Christina Fetterhoff

Christina Fetterhoff (Center for Economic and Social Rights, Ecuador): Christina was involved with human rights in Latin America long before she undertook her AP fellowship. She lived and studied for six months in Buenos Aires, Argentina, where she researched the role of Argentine human rights organizations during the 1976-1982 military dictatorship. She also traveled to Cuba as a delegate for MADRE, a women’s rights and humanitarian aid organization. Christina graduated from Bryn Mawr College in 2003 with a B.A. in Political Science. At the time of her fellowship, she was studying for an M.A. in Latin American Studies through Georgetown University’s School of Foreign Service.



Sarayaku: Part II

05 Apr

The history of Sarayaku and their continuing struggle for justice in the face of such enormous obstacles, the role played by CDES and the CIDH (Comisión Interamericana de Derechos Humanos-Inter-american Human Rights Commission, a branch of the Organization of American States), really do read like the tale of a people betrayed long ago.

I might have believed this too, if it weren’t for José sitting in front of me, speaking in the present tense about how his own life was threatened as a consequence of the work he and CDES were doing with Sarayaku. “I don’t really like to talk about it,” he told me solemnly. “Even though it’s a part of the story, it’s not a memory I enjoy having.” With every word, my eyes, I’m sure, just grew bigger and bigger in wonder.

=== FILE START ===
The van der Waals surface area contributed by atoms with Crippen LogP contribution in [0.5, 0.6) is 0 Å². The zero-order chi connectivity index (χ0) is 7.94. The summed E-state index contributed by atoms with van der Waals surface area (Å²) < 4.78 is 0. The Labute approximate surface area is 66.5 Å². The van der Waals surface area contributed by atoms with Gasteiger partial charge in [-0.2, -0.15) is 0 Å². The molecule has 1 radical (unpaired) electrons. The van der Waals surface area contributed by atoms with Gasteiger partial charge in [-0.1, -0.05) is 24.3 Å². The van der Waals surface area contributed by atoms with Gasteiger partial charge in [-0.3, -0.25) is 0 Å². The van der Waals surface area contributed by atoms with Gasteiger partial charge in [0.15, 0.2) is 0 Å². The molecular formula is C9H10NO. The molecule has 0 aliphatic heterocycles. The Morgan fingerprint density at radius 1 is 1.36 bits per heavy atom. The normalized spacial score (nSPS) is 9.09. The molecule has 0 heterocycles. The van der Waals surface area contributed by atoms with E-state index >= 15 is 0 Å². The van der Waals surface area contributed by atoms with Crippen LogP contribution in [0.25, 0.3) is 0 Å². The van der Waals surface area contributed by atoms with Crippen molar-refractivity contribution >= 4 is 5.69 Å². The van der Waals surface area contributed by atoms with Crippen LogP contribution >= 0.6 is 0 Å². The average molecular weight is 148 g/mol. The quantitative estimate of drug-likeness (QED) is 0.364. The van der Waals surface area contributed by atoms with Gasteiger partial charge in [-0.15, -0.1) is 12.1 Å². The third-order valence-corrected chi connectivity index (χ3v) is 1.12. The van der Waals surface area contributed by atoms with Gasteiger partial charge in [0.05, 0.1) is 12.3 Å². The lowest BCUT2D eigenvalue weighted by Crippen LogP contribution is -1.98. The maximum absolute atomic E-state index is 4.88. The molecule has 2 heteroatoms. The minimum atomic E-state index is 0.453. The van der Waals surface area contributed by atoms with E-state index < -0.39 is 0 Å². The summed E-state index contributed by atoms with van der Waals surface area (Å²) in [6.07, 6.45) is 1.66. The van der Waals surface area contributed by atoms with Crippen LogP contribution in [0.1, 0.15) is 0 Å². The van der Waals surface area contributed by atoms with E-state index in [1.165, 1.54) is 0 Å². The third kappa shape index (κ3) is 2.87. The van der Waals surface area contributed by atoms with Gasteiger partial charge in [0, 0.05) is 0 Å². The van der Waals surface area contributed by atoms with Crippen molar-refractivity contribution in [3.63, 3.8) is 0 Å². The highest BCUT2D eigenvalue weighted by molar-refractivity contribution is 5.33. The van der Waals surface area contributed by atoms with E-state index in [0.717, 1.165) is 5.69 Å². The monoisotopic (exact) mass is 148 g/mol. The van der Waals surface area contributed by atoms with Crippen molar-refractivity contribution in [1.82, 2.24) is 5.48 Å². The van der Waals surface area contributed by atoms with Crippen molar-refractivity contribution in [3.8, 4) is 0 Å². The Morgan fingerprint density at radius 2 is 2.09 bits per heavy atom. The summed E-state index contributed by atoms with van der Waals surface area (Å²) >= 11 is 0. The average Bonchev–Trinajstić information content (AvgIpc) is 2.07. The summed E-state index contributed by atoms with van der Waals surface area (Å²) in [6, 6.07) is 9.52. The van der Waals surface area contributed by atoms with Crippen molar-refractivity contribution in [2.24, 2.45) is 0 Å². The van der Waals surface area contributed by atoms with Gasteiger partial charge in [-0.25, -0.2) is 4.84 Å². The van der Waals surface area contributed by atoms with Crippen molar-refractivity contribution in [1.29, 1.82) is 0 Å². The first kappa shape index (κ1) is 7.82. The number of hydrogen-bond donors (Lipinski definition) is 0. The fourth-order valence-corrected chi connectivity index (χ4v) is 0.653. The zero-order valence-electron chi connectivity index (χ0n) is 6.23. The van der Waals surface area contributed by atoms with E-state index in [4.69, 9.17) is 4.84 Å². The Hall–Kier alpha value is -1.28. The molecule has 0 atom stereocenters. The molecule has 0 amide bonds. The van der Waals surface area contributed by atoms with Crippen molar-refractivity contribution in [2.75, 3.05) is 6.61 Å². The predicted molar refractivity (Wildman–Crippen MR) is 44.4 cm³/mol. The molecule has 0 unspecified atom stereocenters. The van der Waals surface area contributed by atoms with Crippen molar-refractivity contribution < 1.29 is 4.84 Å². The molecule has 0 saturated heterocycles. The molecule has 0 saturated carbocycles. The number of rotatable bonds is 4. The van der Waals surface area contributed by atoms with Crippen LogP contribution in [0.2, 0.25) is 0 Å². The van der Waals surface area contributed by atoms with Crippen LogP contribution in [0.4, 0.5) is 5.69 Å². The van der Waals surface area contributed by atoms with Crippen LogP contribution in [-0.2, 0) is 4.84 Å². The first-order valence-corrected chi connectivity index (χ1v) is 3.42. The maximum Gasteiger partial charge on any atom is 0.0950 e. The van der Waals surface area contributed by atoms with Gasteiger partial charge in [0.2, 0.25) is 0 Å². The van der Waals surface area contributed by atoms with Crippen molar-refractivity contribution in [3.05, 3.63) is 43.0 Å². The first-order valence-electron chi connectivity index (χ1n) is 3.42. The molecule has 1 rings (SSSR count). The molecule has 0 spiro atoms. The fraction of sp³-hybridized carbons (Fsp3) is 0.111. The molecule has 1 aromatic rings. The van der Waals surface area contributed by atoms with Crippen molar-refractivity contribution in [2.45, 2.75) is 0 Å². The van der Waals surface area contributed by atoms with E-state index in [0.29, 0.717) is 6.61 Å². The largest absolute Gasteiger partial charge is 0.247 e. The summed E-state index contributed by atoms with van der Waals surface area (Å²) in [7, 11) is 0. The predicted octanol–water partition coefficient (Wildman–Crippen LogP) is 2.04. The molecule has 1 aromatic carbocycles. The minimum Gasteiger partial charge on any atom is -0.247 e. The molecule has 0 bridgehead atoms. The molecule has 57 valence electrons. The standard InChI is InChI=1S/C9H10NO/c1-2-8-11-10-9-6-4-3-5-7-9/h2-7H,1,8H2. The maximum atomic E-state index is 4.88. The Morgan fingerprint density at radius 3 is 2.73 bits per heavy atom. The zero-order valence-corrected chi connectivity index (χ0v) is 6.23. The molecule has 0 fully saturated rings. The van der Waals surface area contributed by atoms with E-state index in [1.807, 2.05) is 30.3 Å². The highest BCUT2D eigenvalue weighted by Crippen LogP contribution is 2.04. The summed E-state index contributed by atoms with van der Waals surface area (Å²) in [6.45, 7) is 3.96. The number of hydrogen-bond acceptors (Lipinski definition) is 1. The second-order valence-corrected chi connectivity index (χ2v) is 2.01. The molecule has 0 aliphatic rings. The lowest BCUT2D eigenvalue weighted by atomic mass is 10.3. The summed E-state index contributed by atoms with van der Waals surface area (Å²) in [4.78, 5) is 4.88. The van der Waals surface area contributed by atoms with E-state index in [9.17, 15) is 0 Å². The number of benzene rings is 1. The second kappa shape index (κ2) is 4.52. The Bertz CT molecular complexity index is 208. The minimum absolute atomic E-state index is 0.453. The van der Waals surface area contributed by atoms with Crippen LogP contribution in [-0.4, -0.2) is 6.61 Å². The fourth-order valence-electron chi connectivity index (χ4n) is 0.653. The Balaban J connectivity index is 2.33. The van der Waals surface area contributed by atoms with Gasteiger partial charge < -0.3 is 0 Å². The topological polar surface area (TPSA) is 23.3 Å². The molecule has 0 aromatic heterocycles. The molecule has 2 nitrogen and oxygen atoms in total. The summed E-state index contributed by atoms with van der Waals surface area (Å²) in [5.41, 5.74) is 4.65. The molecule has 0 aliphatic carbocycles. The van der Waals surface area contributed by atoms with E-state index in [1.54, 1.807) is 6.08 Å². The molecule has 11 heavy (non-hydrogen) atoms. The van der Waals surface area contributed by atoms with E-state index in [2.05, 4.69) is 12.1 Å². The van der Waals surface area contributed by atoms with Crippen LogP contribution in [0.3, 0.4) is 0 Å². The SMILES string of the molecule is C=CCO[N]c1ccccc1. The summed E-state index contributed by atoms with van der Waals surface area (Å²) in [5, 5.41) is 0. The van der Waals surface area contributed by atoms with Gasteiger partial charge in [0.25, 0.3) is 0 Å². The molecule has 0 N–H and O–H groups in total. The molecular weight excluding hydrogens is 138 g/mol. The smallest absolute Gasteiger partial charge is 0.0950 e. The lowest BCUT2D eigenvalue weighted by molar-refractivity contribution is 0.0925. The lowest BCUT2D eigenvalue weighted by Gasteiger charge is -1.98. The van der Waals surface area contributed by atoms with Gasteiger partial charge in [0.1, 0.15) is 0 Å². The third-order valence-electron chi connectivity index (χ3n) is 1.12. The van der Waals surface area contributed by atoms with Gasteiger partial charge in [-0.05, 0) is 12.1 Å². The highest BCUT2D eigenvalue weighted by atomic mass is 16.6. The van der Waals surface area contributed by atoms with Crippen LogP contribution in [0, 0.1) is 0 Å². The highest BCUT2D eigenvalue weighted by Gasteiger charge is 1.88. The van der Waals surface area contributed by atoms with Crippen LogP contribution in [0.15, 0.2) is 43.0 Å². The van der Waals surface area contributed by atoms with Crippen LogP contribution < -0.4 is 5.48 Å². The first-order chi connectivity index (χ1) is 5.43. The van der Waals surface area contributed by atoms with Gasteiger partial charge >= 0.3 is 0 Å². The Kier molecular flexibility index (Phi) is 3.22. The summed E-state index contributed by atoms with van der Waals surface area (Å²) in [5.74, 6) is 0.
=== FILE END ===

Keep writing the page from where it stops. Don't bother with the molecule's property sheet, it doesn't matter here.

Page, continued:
This wonder came from many sources, a reaction from many different parts of the story about Sarayaku.

First, the same question as always when it comes to human rights abuses-how can a government so blatantly betray its own people?
Second, awe in the face of such dedication and bravery as was shown, without pomp, by José and his clients.

Third, disbelief that CGC, the Argentine petrol company in question here, could continue to perpetrate such horrible acts forcible trespassing and torture of the Sarayaku people who were guarding their territory.

And finally, a sense a relief and encouragement because of the most recent events in the Sarayaku case: On July 6, 2004, the Inter-American Court of Human Rights passed down a decision in favor of Sarayaku-a legal decree that the Ecuadorian government must guarantee the life and personal integrity of the members of the Sarayaku community.

We can only hope that Gutiérrez and his state will abide.

The Sarayaku case is important not only because it represents such a milestone achievement for both CDES and its clients, and for indigenous peoples in the Americas in general, but also because it is representative of each area in which CDES works. It is really a keystone example of the importance of Amazonian issues, economic, social and cultural rights, and the destructive effects of globalization.

The struggle of these people will now go down in the history books and perhaps the next generation of human rights advocates will read about it and wonder about the people who lived and breathed the Sarayaku cause. I feel lucky just to have had contact with some of them and have realized that each history-whether current or ancient-was at one point real.

Posted By Christina Fetterhoff

Posted Apr 5th, 2007

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